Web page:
One of the big problems with Britain is that we don’t really know how to do scandals. But we are really good at covering them up.
We can have scandals, of course, from ministers having affairs with prostitutes, to a whole bunch of KGB officers working in the middle of our military intelligence services with nobody noticing.
But somehow we tend to put these things aside from everyday life. It is as if what happened in the scandal was somehow not British, and so not really to do with us.
When we have rigged ballots in elections in Birmingham with people voting over and over we suggest somehow it is just a Birmingham thing, just a Northern Ireland thing, just, well not really, us. When we have the Northern Rock Building Society conducting business which even a five year old could see is utterly insane and cannot be sustained, we talk about England’s chances in the world up.
And when it comes to finding that well over half our MPs have been on the make to the tune of tens of thousands of pounds a year each, we announce that the matter has been investigated, we have drawn a line under it, and then we are expected to go on voting for the some bunch of con artists all over again.
Even when our government goes to war on evidence that is clearly non-existent, and carries out a war which the majority of voters don’t want, we conclude it, draw a line under it, and then watch as the same people stand again for re-election.
In short, in Britain, we don’t do scandals very well.
You can get the full flavour of how the British handle this kind of thing by looking at corruption in football. We snigger at the Italian crisis in which certain refs were given little extras in return for little extras, not game by game, but in general. It was a stunningly widespread and effective, and “typically Italian.” We don’t even bother to ask if it could happen here.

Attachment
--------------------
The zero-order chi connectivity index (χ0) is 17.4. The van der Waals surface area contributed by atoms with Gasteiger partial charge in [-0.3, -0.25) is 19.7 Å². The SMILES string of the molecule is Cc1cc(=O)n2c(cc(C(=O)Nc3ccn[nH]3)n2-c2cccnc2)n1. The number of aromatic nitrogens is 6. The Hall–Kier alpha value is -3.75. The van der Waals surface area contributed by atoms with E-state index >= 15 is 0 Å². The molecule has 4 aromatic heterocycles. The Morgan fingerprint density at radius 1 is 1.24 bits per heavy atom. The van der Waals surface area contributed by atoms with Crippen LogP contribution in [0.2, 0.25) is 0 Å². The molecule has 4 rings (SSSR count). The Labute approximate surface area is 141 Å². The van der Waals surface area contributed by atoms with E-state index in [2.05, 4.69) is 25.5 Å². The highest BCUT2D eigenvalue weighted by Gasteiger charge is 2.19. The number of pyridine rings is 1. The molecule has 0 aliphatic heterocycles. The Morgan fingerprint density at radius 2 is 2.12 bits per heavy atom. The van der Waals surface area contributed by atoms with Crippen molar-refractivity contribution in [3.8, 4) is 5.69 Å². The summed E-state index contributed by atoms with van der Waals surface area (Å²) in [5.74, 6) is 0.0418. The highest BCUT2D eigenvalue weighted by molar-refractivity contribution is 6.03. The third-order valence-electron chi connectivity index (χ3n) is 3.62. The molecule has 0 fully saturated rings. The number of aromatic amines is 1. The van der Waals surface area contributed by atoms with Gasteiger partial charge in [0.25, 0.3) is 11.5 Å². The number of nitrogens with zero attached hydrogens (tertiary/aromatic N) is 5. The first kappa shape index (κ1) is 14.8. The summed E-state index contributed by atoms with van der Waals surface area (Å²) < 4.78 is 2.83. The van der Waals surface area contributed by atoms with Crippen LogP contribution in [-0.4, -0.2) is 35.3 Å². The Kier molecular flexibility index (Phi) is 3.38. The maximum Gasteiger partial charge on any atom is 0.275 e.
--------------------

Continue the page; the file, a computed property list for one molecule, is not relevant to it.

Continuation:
That’s my point. We feel so strongly it is not, that we don’t even ask the question. There is no debate, despite week after the week the media focussing on some excruciatingly awful ref decisions. We take the Alan Greene line: the ref is awful, he got it wrong It’s the refs fault. We won’t even mention the option of it being any more than that.
The reason for adopting this line is obvious: there is too much riding on football. All those Sky billions that keep the sport going. The BBC’s Match of the Day money as well. The overseas rights. Everything built on one simple belief: there’s no corruption. Our income from TV is 20 times the size of football income from Italy. There they can hardly give their overseas rights away.
Even to ask the question, even to raise the topic just once, is forbidden. Indeed I would not be surprised if the deal between the EPL and the broadcasters worldwide says, in secret, “this contract is given on the basis that you do not ever mention the possibility that the English league is bent. To do so ends the contract.”
Which is probably as good a reason as any to take a long hard look at some of the odd refereeing decisions that exist in the league.
Because here we have billions of pounds resting on the decisions of refs, and we believe that everything is pure and above board!
That is so naieve it is hard to imagine. But it is true.